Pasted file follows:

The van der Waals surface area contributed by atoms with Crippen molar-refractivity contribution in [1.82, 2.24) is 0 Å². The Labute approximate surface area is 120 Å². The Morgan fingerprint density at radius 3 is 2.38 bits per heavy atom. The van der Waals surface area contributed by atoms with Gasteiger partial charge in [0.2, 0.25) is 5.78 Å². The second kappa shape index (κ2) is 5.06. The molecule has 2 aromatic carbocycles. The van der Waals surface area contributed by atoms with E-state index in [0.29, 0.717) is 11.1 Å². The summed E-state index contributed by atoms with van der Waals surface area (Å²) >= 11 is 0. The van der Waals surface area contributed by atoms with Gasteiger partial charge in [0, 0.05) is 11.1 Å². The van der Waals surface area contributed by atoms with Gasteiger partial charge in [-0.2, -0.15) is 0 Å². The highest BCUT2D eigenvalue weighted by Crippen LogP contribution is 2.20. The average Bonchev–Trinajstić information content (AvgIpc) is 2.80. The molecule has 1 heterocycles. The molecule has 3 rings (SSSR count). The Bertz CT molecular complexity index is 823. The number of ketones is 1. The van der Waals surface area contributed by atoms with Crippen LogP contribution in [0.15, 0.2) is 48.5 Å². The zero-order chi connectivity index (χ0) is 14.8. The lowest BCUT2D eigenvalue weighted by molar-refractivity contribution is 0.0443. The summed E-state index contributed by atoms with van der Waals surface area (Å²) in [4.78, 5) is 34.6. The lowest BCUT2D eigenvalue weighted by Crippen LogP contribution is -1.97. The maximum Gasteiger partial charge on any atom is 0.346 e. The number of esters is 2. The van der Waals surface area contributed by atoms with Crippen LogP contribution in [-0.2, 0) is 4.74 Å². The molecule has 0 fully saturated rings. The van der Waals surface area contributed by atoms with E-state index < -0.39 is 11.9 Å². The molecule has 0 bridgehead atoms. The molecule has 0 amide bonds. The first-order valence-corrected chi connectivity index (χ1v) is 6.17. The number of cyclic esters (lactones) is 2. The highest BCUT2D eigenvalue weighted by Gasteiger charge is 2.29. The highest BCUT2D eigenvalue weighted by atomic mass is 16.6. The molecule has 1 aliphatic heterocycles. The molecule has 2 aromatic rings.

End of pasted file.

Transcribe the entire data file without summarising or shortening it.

The van der Waals surface area contributed by atoms with Crippen molar-refractivity contribution in [1.82, 2.24) is 0 Å². The Labute approximate surface area is 120 Å². The Morgan fingerprint density at radius 3 is 2.38 bits per heavy atom. The van der Waals surface area contributed by atoms with Gasteiger partial charge in [0.2, 0.25) is 5.78 Å². The second kappa shape index (κ2) is 5.06. The molecule has 2 aromatic carbocycles. The van der Waals surface area contributed by atoms with E-state index in [0.29, 0.717) is 11.1 Å². The summed E-state index contributed by atoms with van der Waals surface area (Å²) >= 11 is 0. The van der Waals surface area contributed by atoms with Gasteiger partial charge in [0, 0.05) is 11.1 Å². The van der Waals surface area contributed by atoms with Gasteiger partial charge in [-0.2, -0.15) is 0 Å². The highest BCUT2D eigenvalue weighted by Crippen LogP contribution is 2.20. The average Bonchev–Trinajstić information content (AvgIpc) is 2.80. The molecule has 1 heterocycles. The molecule has 3 rings (SSSR count). The Bertz CT molecular complexity index is 823. The number of ketones is 1. The van der Waals surface area contributed by atoms with Crippen LogP contribution in [0.15, 0.2) is 48.5 Å². The zero-order chi connectivity index (χ0) is 14.8. The lowest BCUT2D eigenvalue weighted by molar-refractivity contribution is 0.0443. The summed E-state index contributed by atoms with van der Waals surface area (Å²) in [4.78, 5) is 34.6. The lowest BCUT2D eigenvalue weighted by Crippen LogP contribution is -1.97. The maximum Gasteiger partial charge on any atom is 0.346 e. The number of esters is 2. The van der Waals surface area contributed by atoms with Crippen LogP contribution in [-0.2, 0) is 4.74 Å². The molecule has 0 fully saturated rings. The van der Waals surface area contributed by atoms with E-state index < -0.39 is 11.9 Å². The molecule has 0 bridgehead atoms. The molecule has 0 amide bonds. The first-order valence-corrected chi connectivity index (χ1v) is 6.17. The number of cyclic esters (lactones) is 2. The highest BCUT2D eigenvalue weighted by Gasteiger charge is 2.29. The highest BCUT2D eigenvalue weighted by atomic mass is 16.6. The molecule has 1 aliphatic heterocycles. The molecule has 2 aromatic rings.